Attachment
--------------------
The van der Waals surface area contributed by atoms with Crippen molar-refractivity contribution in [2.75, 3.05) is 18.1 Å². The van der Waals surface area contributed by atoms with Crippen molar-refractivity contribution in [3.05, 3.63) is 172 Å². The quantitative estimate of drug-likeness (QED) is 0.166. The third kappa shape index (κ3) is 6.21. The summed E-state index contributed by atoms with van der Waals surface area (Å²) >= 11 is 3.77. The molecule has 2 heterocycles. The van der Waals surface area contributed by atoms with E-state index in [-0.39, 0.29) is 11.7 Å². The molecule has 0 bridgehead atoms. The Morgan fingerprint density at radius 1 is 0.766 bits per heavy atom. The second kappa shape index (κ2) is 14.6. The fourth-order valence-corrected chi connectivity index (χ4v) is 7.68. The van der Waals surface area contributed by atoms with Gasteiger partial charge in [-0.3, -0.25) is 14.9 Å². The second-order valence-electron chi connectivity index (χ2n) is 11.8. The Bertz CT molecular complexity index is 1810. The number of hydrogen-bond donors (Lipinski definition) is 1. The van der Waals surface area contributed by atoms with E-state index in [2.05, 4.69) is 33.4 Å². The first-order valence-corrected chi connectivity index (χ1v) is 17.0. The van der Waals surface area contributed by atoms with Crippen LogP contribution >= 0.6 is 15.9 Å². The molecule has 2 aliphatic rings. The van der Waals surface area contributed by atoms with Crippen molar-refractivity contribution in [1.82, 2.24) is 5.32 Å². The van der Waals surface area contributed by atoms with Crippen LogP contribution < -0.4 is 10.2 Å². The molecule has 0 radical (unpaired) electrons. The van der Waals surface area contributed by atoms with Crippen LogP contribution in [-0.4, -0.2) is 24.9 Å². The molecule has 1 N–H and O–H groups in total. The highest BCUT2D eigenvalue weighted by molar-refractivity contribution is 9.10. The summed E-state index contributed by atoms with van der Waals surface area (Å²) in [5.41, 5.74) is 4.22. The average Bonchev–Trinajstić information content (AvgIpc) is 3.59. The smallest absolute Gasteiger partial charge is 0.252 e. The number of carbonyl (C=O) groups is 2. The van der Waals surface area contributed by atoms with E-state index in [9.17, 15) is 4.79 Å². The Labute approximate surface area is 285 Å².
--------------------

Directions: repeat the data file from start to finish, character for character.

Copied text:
The van der Waals surface area contributed by atoms with Crippen molar-refractivity contribution in [2.75, 3.05) is 18.1 Å². The van der Waals surface area contributed by atoms with Crippen molar-refractivity contribution in [3.05, 3.63) is 172 Å². The quantitative estimate of drug-likeness (QED) is 0.166. The third kappa shape index (κ3) is 6.21. The summed E-state index contributed by atoms with van der Waals surface area (Å²) >= 11 is 3.77. The molecule has 2 heterocycles. The van der Waals surface area contributed by atoms with E-state index in [-0.39, 0.29) is 11.7 Å². The molecule has 0 bridgehead atoms. The Morgan fingerprint density at radius 1 is 0.766 bits per heavy atom. The second kappa shape index (κ2) is 14.6. The fourth-order valence-corrected chi connectivity index (χ4v) is 7.68. The van der Waals surface area contributed by atoms with Gasteiger partial charge in [-0.3, -0.25) is 14.9 Å². The second-order valence-electron chi connectivity index (χ2n) is 11.8. The Bertz CT molecular complexity index is 1810. The number of hydrogen-bond donors (Lipinski definition) is 1. The van der Waals surface area contributed by atoms with E-state index in [2.05, 4.69) is 33.4 Å². The first-order valence-corrected chi connectivity index (χ1v) is 17.0. The van der Waals surface area contributed by atoms with Crippen LogP contribution >= 0.6 is 15.9 Å². The molecule has 2 aliphatic rings. The van der Waals surface area contributed by atoms with Crippen molar-refractivity contribution in [1.82, 2.24) is 5.32 Å². The van der Waals surface area contributed by atoms with Crippen LogP contribution < -0.4 is 10.2 Å². The molecule has 0 radical (unpaired) electrons. The van der Waals surface area contributed by atoms with Crippen LogP contribution in [-0.4, -0.2) is 24.9 Å². The molecule has 1 N–H and O–H groups in total. The highest BCUT2D eigenvalue weighted by molar-refractivity contribution is 9.10. The summed E-state index contributed by atoms with van der Waals surface area (Å²) in [5.41, 5.74) is 4.22. The average Bonchev–Trinajstić information content (AvgIpc) is 3.59. The smallest absolute Gasteiger partial charge is 0.252 e. The number of carbonyl (C=O) groups is 2. The van der Waals surface area contributed by atoms with E-state index in [9.17, 15) is 4.79 Å². The Labute approximate surface area is 285 Å².